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Great news for Dave Morin! His Vanity Fair profile is no longer the most ill-judged piece of PR ever to appear in a glossy magazine.

In his just-published story on Uber and its CEO Travis Kalanick, GQ writer Mickey Rapkin wonders out loud why some people think Uber is a douchey company.

“[T]here seemed to be something vaguely, well, douchey about the way people talked about Uber… Last summer, the company experimented with helicopter rides on demand to the Hamptons; it was a stunt, but one that seemed to speak volumes about its ambitions.”

Yep, that could be it. Or maybe people talk about Uber in a douchey way because, when talking to journalists, the CEO of Uber says things that make him sound like a tremendous, unapologetic douche.

Throughout the interview, perhaps mistaking GQ for Playboy, Kalanack unleashed his inner brogrammer, ranging from sexism to Jersey Shorism, to Charlie Sheen. Here are the highlights…

(Reminder: This is the CEO of a company with $307 million in venture and a reported $213 million a year in revenue and a $3+ billion valuation.)

1) “Boob-er.”

Not to make assumptions, but Kalanick probably wasn’t the first kid in his class to lose his virginity. But the way he talks now—which is large—he’s surely making up for lost time. When I tease him about his skyrocketing desirability, he deflects with a wisecrack about women on demand: “Yeah, we call that Boob-er.”

2) “Somehow liable”

There was also a PR misfire in September when a political organizer claimed (via Twitter and a post on Uber’s website) that her Uber driver choked her. Police were at the scene, but no charges were filed. The story might have ended there, except that Kalanick’s callous directive about how to handle the fallout—he blamed the media for suggesting Uber was “somehow liable for these incidents that aren’t even real in the first place”—was accidentally made public. When asked about it now, he repeats flatly that the incident “just didn’t happen” and passes on the chance to walk back his remarks.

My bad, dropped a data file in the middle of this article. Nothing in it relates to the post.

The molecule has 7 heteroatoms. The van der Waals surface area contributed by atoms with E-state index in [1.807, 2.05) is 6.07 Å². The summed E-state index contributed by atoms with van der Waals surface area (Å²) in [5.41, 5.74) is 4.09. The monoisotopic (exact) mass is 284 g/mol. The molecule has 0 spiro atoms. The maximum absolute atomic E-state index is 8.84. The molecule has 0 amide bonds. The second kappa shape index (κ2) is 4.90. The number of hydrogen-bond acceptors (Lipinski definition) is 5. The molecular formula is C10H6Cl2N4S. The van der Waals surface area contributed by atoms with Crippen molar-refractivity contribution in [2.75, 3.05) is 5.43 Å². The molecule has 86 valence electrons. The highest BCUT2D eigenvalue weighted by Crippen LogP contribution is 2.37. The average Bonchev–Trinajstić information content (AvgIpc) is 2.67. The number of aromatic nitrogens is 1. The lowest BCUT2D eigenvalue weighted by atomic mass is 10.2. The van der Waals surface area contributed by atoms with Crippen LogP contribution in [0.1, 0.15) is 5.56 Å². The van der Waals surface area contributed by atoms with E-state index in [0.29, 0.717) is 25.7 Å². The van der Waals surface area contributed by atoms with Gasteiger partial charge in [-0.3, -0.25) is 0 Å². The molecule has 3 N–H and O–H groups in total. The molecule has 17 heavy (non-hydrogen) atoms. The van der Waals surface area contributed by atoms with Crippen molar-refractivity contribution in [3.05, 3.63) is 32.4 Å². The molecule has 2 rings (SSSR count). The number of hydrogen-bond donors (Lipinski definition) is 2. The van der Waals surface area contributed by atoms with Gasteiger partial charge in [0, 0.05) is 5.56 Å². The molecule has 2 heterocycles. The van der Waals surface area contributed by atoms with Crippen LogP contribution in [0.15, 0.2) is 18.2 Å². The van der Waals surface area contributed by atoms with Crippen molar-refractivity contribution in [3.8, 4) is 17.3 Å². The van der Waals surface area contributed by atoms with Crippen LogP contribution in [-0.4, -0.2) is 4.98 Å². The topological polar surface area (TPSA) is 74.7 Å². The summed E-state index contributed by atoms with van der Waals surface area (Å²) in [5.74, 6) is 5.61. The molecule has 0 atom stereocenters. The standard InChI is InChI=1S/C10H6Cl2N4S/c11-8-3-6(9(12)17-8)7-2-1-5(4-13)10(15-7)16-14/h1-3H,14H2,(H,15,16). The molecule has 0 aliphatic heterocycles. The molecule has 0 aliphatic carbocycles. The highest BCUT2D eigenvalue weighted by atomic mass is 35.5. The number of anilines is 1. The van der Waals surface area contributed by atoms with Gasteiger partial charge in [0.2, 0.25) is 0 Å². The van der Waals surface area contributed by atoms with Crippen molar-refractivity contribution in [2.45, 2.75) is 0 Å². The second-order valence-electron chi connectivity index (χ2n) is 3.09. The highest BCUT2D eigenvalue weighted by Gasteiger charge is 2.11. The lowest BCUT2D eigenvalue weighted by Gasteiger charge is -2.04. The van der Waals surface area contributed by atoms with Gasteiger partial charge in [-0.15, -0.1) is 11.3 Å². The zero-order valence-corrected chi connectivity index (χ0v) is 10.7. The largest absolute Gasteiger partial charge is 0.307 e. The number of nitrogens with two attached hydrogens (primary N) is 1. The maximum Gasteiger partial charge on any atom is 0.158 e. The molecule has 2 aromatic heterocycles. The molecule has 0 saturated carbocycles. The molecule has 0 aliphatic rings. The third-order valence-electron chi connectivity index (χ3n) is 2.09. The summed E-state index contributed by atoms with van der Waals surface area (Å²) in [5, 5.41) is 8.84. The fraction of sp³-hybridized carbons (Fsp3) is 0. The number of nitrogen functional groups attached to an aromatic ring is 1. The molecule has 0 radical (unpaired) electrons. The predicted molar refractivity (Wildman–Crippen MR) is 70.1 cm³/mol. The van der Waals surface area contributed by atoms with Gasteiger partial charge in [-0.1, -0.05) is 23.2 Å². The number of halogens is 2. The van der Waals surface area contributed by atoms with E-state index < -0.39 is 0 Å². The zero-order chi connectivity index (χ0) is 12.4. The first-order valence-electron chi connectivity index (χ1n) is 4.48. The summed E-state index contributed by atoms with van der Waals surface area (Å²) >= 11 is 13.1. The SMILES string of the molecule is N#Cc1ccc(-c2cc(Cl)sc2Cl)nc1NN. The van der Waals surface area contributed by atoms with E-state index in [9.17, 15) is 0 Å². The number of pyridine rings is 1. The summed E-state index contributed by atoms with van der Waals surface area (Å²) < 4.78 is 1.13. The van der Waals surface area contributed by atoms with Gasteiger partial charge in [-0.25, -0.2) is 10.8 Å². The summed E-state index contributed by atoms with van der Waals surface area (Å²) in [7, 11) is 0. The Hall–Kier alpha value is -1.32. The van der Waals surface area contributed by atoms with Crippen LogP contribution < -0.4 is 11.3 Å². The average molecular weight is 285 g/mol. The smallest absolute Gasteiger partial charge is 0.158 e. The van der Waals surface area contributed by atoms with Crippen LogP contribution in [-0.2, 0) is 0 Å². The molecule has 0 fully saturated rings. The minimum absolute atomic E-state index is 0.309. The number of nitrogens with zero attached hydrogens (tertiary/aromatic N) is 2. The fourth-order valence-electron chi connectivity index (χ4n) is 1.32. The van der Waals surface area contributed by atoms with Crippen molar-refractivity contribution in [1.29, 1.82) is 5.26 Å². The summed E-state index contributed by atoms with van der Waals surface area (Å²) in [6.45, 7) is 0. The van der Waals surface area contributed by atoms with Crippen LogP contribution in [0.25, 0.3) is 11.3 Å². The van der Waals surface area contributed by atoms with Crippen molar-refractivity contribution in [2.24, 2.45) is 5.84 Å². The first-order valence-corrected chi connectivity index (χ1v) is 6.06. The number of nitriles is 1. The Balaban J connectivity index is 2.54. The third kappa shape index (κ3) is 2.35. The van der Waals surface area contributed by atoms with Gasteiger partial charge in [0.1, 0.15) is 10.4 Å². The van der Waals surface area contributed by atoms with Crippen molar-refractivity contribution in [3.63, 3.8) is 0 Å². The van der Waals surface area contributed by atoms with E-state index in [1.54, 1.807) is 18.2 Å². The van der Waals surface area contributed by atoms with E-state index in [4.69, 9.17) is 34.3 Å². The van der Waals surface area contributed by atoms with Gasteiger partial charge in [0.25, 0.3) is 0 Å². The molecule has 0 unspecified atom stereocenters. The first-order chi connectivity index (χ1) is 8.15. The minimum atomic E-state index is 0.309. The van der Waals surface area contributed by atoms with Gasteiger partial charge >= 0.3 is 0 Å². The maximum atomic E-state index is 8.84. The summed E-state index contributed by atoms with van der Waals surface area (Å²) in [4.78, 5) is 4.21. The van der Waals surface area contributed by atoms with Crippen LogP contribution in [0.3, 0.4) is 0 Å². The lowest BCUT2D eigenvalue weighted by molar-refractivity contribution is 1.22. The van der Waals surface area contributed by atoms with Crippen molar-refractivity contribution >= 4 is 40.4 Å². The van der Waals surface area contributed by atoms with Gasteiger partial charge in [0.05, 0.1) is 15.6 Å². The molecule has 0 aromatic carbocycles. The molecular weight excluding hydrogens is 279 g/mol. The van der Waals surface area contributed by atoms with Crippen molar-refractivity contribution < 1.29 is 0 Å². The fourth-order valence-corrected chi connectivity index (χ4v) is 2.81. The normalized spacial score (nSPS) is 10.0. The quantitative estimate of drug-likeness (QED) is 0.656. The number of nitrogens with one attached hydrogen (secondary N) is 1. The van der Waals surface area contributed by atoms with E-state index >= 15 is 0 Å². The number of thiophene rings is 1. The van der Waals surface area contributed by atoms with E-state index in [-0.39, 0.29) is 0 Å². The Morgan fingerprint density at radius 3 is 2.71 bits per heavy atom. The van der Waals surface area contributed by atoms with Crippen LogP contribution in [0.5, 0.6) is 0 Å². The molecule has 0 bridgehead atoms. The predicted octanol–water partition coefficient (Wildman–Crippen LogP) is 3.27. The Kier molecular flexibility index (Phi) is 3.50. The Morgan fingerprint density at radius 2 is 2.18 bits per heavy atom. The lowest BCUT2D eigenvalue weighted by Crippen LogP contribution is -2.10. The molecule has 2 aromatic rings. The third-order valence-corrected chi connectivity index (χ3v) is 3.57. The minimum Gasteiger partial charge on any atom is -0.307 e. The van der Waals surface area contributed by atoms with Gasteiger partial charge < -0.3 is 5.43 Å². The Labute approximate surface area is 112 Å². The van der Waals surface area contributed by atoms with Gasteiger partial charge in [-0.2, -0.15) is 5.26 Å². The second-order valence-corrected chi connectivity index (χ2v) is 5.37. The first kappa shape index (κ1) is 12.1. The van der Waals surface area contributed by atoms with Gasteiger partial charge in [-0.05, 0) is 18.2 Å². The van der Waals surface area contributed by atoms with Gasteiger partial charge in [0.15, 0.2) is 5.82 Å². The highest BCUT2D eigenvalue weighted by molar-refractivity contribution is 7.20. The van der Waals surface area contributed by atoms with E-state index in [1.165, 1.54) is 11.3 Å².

3)  “I would much rather be at the Shore Club.”

Uber’s nearly vertical growth hasn’t been seamless. After big victories last fall in D.C., Denver, and Dallas, it’s turned its energies toward a bitter war with taxicab owners and county commissioners in Miami, where Uber is currently illegal. Without getting too far into the weeds, it’s currently against the law for a black car to be dispatched in under an hour. This surely protects limo drivers, who’ve invested in medallions. But it’s also crazy. Says Kalanick: “I’m spending a lot of time with city officials in Miami when I would much rather be at the Shore Club. Or the SLS.” (Those are swanky boutique hotels in South Beach, by the way. I had to Google them.)

4) “Hashtag winning”

Still, Kalanick acknowledges that Uber will have to absorb some hits on customer service—for now at least—in order to deliver on its promise of cars in a hurry. He points out that the rating system is meant to keep subpar drivers off the road. And anyway, he’s betting—correctly, so far—that customers are willing to accept the risk. “If you can get a Prius for cheaper than a taxi, you just changed 100,000 people’s lives in a city. If you can get it reliably? Holy shit.” Kalanick pauses to sum up the experience, then says unabashedly: “That’s hashtag winning.”

Hashtag maybe next time bring a PR person with you.

[Image courtesy Silicon Prairie News]